In this video President Obama lambasted corporate executives for accepting very tasty bonuses while simultaneously begging their customers (taxpayers) to shore them up so they can sell more stuff to them later. Prior to that I read this optimistic Yahoo article claiming that corporate fat cats may soon be starved of such bonuses.
Anyone reading this blog lately knows I have been in full-bore cynical mode and nothing I have read has dimininished that one iota. A large part of that is due to a Techpulse piece revealing how Yahoo’s current CEO is receiving an 8 million dollar “grant” in February 2009 even as the company flounders close to nonviability and employees see their pay frozen. Sure, this is an old story we’ve seen play out countless times but the distance between CEO arrogance and employee hardship hasn’t been this great since 1929.
But the icing on this sour cake is Rudy Guiliani’s unsurprising defense of disproportionate bonuses. He’s trying to make the case that it is those awards that will trickle down on the disadvantaged to keep an economy afloat:
“Those bonuses, if they are reversed, are going to cause unemployment in New York,” the self-described fiscal conservative said. “I remember when I was mayor, one of the ways in which you determine New York City’s budget, tax revenue is Wall Street bonuses.”
Hang on Rudy– again, those bonuses are nothing new. They’ve been awarded left and right as the finance bubble bloomed and then even as it collapsed. How much effect did they have on preventing the loss of hot air?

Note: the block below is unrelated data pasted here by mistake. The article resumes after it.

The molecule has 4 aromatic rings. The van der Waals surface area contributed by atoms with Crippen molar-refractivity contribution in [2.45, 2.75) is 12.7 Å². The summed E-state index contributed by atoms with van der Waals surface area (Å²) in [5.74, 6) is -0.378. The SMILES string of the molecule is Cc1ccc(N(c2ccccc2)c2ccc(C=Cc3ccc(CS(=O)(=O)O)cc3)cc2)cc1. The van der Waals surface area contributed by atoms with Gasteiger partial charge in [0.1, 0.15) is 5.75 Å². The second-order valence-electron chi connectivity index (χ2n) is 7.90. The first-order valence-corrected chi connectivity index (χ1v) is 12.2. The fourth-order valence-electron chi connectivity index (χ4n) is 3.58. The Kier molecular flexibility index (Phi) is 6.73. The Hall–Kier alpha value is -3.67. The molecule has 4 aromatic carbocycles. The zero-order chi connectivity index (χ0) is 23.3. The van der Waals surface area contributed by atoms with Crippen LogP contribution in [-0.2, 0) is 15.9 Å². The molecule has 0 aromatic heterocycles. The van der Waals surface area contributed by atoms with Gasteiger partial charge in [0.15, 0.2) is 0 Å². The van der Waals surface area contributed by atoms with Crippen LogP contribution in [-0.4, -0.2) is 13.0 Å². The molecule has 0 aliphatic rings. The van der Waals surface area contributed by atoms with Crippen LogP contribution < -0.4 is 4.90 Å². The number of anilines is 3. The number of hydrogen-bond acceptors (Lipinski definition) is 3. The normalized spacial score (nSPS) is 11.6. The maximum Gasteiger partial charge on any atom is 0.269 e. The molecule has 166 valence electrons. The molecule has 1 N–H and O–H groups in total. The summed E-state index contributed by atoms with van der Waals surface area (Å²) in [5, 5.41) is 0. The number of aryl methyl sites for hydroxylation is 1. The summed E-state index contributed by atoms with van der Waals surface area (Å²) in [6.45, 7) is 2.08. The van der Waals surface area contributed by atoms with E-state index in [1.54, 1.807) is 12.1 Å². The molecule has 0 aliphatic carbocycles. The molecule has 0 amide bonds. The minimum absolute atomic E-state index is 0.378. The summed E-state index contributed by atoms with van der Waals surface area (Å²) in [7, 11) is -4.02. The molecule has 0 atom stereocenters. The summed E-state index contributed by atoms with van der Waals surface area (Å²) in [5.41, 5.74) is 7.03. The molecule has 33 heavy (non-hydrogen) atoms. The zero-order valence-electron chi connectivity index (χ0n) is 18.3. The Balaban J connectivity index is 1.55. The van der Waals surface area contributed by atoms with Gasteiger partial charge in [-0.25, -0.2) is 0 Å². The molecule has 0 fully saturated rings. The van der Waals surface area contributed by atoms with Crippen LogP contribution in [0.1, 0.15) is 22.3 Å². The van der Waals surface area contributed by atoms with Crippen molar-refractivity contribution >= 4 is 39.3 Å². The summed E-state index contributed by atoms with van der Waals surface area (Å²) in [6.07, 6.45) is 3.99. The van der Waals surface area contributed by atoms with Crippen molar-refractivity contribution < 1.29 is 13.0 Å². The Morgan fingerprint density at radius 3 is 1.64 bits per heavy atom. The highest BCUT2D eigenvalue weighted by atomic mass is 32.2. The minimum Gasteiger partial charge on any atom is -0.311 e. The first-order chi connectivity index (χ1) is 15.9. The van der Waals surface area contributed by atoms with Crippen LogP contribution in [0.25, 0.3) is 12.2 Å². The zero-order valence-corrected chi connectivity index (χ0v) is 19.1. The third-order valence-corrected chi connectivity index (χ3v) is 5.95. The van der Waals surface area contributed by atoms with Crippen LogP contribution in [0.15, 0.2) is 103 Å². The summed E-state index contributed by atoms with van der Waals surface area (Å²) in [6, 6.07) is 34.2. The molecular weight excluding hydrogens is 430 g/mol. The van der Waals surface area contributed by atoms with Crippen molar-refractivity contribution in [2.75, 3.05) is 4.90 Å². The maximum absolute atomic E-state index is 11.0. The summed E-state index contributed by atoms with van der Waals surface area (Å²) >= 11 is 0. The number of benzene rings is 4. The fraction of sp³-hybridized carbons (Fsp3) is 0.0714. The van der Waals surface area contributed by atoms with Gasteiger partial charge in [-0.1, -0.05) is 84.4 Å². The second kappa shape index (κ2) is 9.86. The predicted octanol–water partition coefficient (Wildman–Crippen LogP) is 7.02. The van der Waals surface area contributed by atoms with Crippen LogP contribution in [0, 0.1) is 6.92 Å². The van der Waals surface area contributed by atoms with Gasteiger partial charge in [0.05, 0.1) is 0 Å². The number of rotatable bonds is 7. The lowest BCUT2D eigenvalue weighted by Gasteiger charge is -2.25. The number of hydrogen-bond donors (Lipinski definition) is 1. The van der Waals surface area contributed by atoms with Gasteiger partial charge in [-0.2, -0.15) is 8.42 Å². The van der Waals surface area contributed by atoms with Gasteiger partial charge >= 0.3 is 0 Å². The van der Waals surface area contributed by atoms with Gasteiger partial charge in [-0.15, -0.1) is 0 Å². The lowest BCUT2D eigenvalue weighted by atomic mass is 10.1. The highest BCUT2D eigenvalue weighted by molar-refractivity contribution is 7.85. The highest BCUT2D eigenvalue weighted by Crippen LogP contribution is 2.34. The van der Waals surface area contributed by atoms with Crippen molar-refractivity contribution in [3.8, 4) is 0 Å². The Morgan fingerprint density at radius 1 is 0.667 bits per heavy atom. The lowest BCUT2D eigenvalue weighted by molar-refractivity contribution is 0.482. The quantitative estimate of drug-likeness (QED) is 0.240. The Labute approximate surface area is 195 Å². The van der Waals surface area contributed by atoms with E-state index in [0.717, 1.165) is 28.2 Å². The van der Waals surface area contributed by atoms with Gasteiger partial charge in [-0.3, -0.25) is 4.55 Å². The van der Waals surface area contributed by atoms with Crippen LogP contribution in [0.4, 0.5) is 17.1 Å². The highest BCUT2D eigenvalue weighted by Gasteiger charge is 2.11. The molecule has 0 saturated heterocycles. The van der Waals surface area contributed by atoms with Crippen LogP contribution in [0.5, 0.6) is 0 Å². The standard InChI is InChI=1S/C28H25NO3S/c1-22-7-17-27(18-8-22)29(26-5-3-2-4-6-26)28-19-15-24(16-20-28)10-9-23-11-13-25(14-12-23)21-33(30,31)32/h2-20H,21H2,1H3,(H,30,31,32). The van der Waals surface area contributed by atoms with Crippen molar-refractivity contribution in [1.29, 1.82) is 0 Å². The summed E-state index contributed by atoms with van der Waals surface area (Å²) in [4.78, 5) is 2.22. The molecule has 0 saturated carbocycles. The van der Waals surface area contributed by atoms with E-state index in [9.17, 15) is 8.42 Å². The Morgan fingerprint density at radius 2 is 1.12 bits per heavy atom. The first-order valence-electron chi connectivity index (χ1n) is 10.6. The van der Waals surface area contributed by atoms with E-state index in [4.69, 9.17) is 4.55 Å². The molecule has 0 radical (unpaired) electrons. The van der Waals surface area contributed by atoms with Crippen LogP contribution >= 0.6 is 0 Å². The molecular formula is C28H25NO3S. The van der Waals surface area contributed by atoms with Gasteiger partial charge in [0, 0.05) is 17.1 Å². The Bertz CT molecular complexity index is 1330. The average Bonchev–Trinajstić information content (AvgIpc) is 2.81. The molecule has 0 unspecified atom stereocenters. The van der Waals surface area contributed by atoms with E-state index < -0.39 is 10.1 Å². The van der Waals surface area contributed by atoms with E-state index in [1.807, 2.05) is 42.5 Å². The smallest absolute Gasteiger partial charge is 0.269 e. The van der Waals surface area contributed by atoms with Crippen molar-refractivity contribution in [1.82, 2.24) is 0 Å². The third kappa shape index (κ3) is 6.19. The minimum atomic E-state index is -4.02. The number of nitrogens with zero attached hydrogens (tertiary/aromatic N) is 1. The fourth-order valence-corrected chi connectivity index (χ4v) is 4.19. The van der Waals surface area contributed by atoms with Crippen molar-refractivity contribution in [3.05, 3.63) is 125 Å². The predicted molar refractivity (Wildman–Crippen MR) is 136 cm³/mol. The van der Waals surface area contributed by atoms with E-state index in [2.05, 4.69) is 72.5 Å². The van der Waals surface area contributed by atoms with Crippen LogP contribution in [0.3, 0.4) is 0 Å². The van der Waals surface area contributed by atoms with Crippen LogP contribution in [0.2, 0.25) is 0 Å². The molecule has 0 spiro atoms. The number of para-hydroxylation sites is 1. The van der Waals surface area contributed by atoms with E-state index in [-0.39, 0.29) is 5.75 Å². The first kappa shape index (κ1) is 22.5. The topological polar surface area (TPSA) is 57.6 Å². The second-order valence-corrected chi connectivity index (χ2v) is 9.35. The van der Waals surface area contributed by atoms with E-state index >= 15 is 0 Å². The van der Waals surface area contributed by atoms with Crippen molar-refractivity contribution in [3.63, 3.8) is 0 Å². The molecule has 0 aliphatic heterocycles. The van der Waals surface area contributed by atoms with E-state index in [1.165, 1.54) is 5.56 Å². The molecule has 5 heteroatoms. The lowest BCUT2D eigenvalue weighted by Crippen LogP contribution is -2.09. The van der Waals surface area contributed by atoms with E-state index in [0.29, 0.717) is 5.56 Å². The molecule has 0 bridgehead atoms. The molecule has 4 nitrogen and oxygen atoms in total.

All facetiousness aside, I would be inclined to agree with Rudy, regardless of his poor showing in the last presidential primaries IF he could point to relevant statistics instead of resorting (as I did above to illustrate a point) to tossing up raw statistics without a proper dash of context.
Rudy, you should know that correlation does not necessarily indicate causation. And we already saw after the 1980s that so-called trickle-down economics are problematic yet you’re clinging to the discredited notion as if it still had legs. Your premise that the big bonuses will largely be spent in local eateries and the like is disingenuous; more likely, it will be placed in some overseas investment(s) considered to be more secure than anything the United States currently has to offer.
The reality is that if that bonus were instead awarded to the myriad employees actually working to make their employers successful, odds are the money would have a greater impact on local economies. But this idea can’t find a place at the table because it is tantamount to socialism.
Then again… aren’t the bailouts?